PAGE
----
Revere's Rides: April 16, 1775 - April 19, 1775
On the same day that Paul Revere was bringing his warning to John Hancock and Samuel Adams in Lexington, Lt. General Thomas Gage received orders from Secretary of State Dartmouth to to take definitive action to put down the building rebellion by arresting its leaders. He knew that arresting members of the rebel Massachusetts Provincial Congress would be a large drain on manpower, especially with the adjournment of body the day before. However, in response to Dartmouth's letter, he decided that a move on the colonial stores at Concord would minimize the risk of violent rebellion.
On April 18, 1775, General Gage still did not reveal his intentions. He informed Lieutenant Colonel Francis Smith of his selection as commander of the expedition but did not inform him of the objective. At 9 P.M. that evening, troops were roused from bed having no knowledge of where they were going. It was at this time that the officers finally learned of the objective. The attempts at secrecy failed.because at 9:30 P.M. that evening, William Dawes left from the home of Dr. Joseph Warren with dispatches of warning for John Hancock and Concord. He was to leave the city by the longer land route. At 10:00 P.M. Paul Revere set out on his now-famous Midnight Ride with the same messages and would attempt to leave by crossing the Charles River to Charlestown.
Revere managed to elude British patrols and with the help of a couple of friends, he rowed across the Charles River. When he reached Charlestown, the local militia was already in action since they had seen the signal in the North Chruch steeple. Revere then borrowed a horse and set out for Lexington. He encountered two British officers just past the intersection of the Medford and Cambridge roads. He managed to elude them, but was detoured onto the longer Medford road.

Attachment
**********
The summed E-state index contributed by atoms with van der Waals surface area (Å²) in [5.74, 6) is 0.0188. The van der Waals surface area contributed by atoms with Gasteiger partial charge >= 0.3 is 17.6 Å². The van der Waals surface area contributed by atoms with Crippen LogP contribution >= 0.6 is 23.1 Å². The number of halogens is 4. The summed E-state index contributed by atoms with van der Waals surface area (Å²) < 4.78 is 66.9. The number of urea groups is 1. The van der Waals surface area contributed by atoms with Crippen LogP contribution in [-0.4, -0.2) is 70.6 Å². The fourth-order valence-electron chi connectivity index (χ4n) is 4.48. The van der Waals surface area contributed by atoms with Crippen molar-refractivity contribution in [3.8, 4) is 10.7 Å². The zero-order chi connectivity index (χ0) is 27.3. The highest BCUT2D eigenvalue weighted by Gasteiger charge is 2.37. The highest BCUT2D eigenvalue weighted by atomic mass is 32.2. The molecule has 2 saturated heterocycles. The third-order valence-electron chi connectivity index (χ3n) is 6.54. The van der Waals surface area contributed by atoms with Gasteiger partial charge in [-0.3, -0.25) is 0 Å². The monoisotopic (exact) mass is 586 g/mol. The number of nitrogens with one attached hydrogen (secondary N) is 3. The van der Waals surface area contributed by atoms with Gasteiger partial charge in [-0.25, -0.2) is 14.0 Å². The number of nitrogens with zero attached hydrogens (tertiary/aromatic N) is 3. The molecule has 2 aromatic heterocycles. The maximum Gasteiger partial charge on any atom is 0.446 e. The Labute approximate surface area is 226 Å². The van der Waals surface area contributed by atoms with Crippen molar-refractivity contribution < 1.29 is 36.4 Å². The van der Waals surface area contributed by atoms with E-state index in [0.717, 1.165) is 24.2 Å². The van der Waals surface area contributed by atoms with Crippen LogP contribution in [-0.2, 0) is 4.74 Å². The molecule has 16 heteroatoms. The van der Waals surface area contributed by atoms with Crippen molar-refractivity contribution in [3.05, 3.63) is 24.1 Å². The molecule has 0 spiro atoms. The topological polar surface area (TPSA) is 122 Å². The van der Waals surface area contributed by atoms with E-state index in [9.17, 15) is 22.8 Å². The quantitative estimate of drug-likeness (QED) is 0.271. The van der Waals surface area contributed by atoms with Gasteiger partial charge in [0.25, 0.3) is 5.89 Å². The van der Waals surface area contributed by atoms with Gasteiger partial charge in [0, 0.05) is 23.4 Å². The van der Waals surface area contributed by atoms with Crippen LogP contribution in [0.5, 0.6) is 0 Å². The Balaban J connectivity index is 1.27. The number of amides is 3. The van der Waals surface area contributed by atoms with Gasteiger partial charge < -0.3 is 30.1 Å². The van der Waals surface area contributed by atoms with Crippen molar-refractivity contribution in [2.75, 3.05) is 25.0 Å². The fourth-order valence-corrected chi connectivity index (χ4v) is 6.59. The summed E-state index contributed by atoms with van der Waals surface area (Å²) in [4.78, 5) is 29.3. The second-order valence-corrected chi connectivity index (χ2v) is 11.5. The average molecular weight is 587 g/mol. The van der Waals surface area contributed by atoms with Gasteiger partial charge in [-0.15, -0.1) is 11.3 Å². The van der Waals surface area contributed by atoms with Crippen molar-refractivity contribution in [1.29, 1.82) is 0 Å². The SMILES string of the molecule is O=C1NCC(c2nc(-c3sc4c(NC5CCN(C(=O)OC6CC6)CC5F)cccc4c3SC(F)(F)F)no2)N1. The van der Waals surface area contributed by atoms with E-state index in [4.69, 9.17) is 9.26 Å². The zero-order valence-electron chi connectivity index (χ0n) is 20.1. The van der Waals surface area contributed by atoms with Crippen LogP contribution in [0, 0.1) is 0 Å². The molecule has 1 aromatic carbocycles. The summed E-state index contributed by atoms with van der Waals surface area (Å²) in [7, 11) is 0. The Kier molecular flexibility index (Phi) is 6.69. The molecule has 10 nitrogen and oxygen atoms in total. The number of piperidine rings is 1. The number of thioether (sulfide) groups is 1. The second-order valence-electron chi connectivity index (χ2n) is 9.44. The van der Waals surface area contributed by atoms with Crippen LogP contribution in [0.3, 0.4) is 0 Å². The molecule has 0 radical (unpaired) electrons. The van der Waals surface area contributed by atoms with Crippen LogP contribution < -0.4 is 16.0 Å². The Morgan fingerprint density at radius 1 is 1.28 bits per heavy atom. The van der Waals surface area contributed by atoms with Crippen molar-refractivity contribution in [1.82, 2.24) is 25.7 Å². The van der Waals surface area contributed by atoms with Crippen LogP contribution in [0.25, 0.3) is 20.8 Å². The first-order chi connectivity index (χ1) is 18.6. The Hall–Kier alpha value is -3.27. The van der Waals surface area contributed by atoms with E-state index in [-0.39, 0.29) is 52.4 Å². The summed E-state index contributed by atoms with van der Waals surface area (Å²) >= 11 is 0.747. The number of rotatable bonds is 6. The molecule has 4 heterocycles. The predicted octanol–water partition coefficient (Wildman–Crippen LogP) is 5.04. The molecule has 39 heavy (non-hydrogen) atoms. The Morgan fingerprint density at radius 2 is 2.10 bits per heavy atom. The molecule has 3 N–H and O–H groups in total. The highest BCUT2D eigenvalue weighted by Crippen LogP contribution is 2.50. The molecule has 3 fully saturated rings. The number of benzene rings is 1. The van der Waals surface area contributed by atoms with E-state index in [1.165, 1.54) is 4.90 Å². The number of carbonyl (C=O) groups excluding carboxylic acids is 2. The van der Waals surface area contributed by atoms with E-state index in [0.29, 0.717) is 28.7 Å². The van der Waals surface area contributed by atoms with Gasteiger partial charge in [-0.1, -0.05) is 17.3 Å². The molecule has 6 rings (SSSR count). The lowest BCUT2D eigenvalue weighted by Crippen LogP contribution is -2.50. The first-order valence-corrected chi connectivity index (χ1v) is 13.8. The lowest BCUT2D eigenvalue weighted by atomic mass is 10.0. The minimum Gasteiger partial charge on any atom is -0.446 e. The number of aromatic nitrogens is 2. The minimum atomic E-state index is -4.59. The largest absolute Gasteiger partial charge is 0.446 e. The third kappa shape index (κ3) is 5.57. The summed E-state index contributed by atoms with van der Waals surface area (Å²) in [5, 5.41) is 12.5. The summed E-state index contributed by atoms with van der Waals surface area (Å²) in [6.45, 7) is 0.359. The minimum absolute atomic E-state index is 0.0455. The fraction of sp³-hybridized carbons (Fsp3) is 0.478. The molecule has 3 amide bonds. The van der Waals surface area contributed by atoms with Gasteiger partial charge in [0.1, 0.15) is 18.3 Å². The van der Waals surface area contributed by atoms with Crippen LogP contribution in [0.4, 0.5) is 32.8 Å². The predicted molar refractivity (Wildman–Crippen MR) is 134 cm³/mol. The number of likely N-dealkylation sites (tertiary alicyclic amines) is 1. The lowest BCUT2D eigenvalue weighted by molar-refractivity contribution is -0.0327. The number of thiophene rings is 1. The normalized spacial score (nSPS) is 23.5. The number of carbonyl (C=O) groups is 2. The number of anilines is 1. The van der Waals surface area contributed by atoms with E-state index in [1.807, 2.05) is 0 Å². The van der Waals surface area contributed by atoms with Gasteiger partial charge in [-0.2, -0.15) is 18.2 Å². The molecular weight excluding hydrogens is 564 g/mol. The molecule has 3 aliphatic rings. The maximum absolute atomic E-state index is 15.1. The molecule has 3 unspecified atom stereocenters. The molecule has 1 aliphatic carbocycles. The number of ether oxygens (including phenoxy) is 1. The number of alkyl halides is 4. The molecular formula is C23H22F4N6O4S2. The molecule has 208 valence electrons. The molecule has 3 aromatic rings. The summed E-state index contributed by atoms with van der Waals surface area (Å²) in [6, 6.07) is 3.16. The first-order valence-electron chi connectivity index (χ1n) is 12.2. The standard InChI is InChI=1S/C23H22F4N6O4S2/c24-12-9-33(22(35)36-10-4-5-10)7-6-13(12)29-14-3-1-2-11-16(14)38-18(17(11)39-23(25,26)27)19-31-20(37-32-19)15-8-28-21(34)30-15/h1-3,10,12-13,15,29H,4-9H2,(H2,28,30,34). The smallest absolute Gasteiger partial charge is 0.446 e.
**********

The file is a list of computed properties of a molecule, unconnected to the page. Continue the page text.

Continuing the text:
Revere finally reached Lexington and the Clarke house sometime after midnight.Lexington militia Sergent William Munroe was guarding the house. He did not recognize Revere and told him to keep down the noise because the residents had retired for the evening. Revere replied, "Noise. You will have noise enough before long. The regulars are coming out." He was then allowed by and he knocked on the door. First, Reverend Clarke and then John Hancock came out. Revere gave his report. John Parker, Captain of the Lexington minutemen, was sent for.
Soon after, William Dawes finally arrived. After a brief rest and freshing their horses, the pair set out for Concord. En route, they were overtaken by Dr. Samuel Prescott, who was a resident of Concord. At around 1 A.M., they encountered a number of British officers and were captured. Prescott quickly escaped. Dawes also managed to escape. Revere made a run for it, but was recaptured. By the time Revere returned to Reverend Clarke's house at about 3 A.M., the house and the Common were bustling with activity in preparation for the arrival of the British regulars.
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